THE a IPOLITICAL CRISIS. i.…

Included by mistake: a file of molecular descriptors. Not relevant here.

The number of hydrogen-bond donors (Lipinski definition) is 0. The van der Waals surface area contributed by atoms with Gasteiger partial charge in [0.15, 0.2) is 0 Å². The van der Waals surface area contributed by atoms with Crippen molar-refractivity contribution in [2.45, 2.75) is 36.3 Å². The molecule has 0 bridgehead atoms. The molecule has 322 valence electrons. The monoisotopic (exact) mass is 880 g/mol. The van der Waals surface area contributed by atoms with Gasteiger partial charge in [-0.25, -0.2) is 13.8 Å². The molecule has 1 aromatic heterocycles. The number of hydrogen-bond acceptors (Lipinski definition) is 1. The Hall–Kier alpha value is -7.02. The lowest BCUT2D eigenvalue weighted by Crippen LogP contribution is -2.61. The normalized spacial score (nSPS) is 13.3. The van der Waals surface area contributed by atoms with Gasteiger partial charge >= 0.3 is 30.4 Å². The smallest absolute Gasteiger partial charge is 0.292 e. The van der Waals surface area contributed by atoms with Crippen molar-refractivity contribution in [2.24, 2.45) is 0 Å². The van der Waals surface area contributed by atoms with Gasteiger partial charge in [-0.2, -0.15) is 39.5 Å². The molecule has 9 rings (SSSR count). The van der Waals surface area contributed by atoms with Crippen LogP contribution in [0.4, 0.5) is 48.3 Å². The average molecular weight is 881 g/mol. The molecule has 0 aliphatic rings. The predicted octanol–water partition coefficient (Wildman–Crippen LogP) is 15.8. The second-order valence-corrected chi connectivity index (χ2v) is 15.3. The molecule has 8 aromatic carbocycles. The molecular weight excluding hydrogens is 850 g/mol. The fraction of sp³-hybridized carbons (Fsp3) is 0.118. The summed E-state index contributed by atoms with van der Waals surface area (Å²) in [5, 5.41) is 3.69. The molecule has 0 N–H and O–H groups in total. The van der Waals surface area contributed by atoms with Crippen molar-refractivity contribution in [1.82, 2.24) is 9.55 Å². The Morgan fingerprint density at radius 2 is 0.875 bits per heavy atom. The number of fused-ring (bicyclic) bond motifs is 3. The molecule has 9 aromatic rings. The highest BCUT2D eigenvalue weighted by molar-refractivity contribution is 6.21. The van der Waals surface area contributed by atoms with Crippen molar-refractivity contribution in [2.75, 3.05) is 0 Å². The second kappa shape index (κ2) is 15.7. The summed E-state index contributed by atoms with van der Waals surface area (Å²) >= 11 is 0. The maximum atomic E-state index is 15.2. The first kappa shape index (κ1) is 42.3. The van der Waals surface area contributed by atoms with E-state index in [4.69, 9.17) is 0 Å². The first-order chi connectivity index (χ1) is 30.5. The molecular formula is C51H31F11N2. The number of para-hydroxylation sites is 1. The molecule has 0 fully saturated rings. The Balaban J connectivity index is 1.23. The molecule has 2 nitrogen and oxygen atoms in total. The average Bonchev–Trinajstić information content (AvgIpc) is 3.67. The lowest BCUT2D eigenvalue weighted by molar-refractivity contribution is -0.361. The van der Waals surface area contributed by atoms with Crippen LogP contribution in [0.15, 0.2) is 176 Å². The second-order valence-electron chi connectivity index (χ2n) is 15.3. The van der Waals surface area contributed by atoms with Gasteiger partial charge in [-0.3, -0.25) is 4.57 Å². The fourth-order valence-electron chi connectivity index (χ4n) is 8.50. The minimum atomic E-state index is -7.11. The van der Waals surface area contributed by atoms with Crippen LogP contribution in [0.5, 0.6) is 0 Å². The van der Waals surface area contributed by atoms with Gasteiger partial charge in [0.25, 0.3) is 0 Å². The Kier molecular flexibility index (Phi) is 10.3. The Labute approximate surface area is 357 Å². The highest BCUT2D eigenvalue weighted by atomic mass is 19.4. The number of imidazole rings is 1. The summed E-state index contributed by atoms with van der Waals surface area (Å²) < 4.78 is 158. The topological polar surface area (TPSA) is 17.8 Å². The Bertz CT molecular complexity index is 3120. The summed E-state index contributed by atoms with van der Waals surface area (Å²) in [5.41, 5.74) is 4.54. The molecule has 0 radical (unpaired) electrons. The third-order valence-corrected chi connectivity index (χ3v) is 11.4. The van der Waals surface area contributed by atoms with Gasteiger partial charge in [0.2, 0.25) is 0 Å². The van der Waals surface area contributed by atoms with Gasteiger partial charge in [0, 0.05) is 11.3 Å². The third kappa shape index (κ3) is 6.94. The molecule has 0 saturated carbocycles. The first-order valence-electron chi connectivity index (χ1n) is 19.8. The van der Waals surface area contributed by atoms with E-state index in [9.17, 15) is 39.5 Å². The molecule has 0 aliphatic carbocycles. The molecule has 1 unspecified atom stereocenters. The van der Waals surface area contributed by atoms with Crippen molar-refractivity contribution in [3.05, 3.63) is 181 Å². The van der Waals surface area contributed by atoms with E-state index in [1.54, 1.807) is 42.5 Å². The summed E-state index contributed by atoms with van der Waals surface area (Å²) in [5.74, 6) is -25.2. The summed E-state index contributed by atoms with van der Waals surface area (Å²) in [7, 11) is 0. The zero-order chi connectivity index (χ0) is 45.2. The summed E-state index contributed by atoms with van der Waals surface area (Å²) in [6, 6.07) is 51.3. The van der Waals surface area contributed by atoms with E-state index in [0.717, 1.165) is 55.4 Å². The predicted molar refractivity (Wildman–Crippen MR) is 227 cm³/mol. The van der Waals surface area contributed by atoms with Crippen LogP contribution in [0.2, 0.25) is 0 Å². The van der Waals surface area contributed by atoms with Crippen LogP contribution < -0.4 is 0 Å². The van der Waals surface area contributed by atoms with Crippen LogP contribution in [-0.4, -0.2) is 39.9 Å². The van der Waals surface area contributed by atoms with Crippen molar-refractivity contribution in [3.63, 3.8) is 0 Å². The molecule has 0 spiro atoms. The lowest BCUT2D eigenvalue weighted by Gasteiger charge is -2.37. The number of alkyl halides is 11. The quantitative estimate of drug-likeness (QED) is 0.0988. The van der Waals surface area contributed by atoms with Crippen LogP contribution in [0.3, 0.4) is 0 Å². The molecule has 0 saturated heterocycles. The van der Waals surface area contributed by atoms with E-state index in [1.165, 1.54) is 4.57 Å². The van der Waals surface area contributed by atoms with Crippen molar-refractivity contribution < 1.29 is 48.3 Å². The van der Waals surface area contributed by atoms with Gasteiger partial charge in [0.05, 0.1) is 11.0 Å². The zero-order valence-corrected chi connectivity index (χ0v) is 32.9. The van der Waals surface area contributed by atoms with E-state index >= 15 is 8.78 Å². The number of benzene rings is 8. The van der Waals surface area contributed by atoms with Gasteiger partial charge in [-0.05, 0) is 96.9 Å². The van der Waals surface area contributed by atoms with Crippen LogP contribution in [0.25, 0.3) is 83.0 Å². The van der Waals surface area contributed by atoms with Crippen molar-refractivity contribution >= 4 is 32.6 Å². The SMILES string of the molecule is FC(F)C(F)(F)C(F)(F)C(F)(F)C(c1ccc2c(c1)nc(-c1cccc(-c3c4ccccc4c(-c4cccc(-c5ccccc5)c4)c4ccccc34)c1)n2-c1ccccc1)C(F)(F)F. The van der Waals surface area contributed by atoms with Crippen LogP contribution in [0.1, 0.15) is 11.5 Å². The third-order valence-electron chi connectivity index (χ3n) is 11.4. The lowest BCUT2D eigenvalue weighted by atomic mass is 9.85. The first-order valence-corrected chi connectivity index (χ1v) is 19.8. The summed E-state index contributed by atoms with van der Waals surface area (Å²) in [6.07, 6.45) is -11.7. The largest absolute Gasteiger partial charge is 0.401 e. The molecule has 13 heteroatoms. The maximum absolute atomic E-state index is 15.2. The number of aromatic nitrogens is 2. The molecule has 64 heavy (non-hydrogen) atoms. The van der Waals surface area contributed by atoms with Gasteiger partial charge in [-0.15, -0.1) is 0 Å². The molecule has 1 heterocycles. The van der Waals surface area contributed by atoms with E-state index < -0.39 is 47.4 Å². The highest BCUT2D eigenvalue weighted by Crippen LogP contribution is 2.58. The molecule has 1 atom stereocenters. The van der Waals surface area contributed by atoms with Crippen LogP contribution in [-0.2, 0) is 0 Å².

THE a I POLITICAL CRISIS. i. u, Intervention of the King. The Coming: Election. The House of Commous resumed its sittings on Tuesday after the autumn recess, but no announce- ment on the Government policy consequent on the failure of the Veto Conference was made, Mr. Lloyd George stating that the Premier would make a statement on Thursday. On the plea of Mr. Balfour that he could not possibly be present on that day, the Chancellor of the Exchequer agreed to Friday. In the House of Lords the Earl of Crewe paid tribute to the late Lord Spencer, and in this the Marquis of Lansdowne joined. The marquis then asked as to the intentions of the Government, and the Earl of Crewe stated that in the absence of any statement by the Prime Minister in another place he could: make no announcement. Lord Lansdowne expressed disappointment at this, and gave notice that he would propose a motion invit- ing the Government to submit forthwith the provisions of the Parliamentary Bill for the con- sideration and decision of Parliament. J The most striking event arising out of the political crisis was the King's return to town on Wednesday, from Sandringham, and the subse- quent visit to his Majesty of the Prime Minister and the Leader of the House of Lords. His Majesty went to Buckingham Palace, where he received Lord Knollys in audience. Mr. Asquith and the Earl of Crewe arrived at the Palace. The two Ministers proceeded subsequently to Downing Street to join the Cabinet Council to impart to their colleagues the result of their visit. On Wednesday, in the House of Lords, the Marquis of Lansdowne moved his resolution inviting the Government to submit the Veto Bill without further delay for consideration and decision. The Leader of the Opposition declared that if the various proposals dealing with the Veto were to be swept away by a dissolution, it would be not only a grave public misfortune, but a very wanton affront to Parliament. Acknowledg- ing that the motion was not unreasonable, the Earl of Crewe undertook to move the first reading of the Parliament Bill at that sitting, and then, after expressing the opinion that the breakdown of the Conference conclusively showed that settle- ment by agreement was impossible, he came to the most crucial passage of his speech. The measure would be put before the House for the House to take it or leave it"; but it would be an "absolute mockery" to rediscuss all the matters discussed in the Conference. Lord Crewe made it quite clear that while willing, even anxious, to put the bill down for second reading the Government I were not prepared to accept any amendments to it." Mr Evan Griffiths, a well-known Chelsea draper, is spoken of as the prospective Liberal candidate for East Carmarthenshire in the place of Mr Lloyd Morgan, who has accepted a County Court Judgeship for West Wales. Mr Griffiths is a native of Carmarthenshire and well-known ia the district. Sir Clarendon Hyde, who was M,P. for Wednes- bury from 1906 to the last general election, has accepted an invitation from Cardiff Liberals to become their prospective candidate in the room of Mr D. A. Thomas, M.P.. who is retiring. Welcomed home by the flare of tar-barrels and bonfires, Mr John Redmond arrived at Queens- town, and hastened to announce that he and his colleagues had charmed 200,000 dollars out of American pockets. To an enthusiastic gathering at Cork he declared it to be no longer a question of whether the Irish would get self-government, but of how much they were to obtain and by what method. Mr Winston Churchill has written to Sir George Ritchie a letter which amounts to a manifesto on the political situation. He declares that which- ever way the Government turn in the field of legislation they find themselves stopped by the Veto of the House of Lords. Scotland has long wanted a Land Bill, England a check upon plural voting, Wales Disestablishment and Disendow- ment of the Church, and Ireland Home Rule, but the Veto is over all. The Government have nowhere to turn but to the nation, whose voice guides all good government; and by it alone they will be ruled. Mrs Pankhurst, speaking in Liverpool, said that the suffragists' truce was at an end, and the Government would be given until the 22nd of this month to decide whether they would receive the Conciliation Bill. In the event of the bill being killed, a large body of women would march to the doors of the House of Commons, and would refuse to go away until they were satisfied. The 'Daily Chronicle' makes a most effective reply to the wretched cant about American dollars which fills the daily papers. It gives a list of Mr Redmond's subscribers. They include the Prime Minister for the Dominion of Canada, the Secre- tary of State, the leader of the Conservative party in the Dominion Parliament, the Prime Minister of the Province of Quebec, the President of the Canadian Pacific Railway, and other men of equal eminence and position in the great Dominion of the West. Mr. G. Caradoc Rees has been selected as the Liberal candidate for the Denbigh Boroughs, the sitting member being Mr. Ormsby-Gore (Conser- vative), who was returned by a majority of eight at the last general election. --L-J Mr. Balfour, addressing a mass meeting of Con- servatives in Nottingham, said that Tariff "Re- form" still stood as the great constructive policy to which his party was committed, and every class must gain by it. Its whole object, he alleged, was to benefit the wage-earning classes, and a tax on foreign corn, he said, would enable corn to be produced cheaper in Canada. Speaking on the question of the question of the House of Lords, he argued that the Second Chamber of our Constitu- tion must ba a real and not a sham one, exercising a moderating 'influence upon legislation. The Second Chamber should not be the dominant one, and the supreme arbiter of all disputes should be the people of the country. As to a reformed Second Chamber, the hereditary principle was admittedly surrendered. The Second Chamber should be greatly diminished in number, and in it should sit persons qualified by admitted public service. There should be an element elected by the peers, and also a third element equalling these two by election or otherwise, but nor. put there by the Second Chamber itself. ..Of;: Another important sitting was held by the House of Lords on Thursday, Lord Rosebery in- troducing his further Reform Resolutions, the first of which provides that in future the House of Lords shall consist of Lords of Parliament (a) chosen by the whoie body of hereditary peers from among themselves, and by nomination by the Crown: (b) sitting by virtue of offices and qualifi- cations held by them; and (c) chosen from out- side. Lord Curzon strongly supported the resolution I and sketched the general idea of the House of Lords reformed on the lines suggested. They would have, he said, a smaller House than at present, one which, while not hereditary in its composition, would not ignore the hereditary principle; a House containing elements dirsctly representing the political opinion of the Govern- ment of the day, and a democratic element also, replenished from time to time by contact with the people. Lord Lansdowne accepted the view that a cer- tain proportion of a reformed Assembly should be elected in some way or other outside the House- though heredity and election might make bad bedfellows. L)rd Crewe intimated that be should not vote against the resolution, and the motion was agreed to.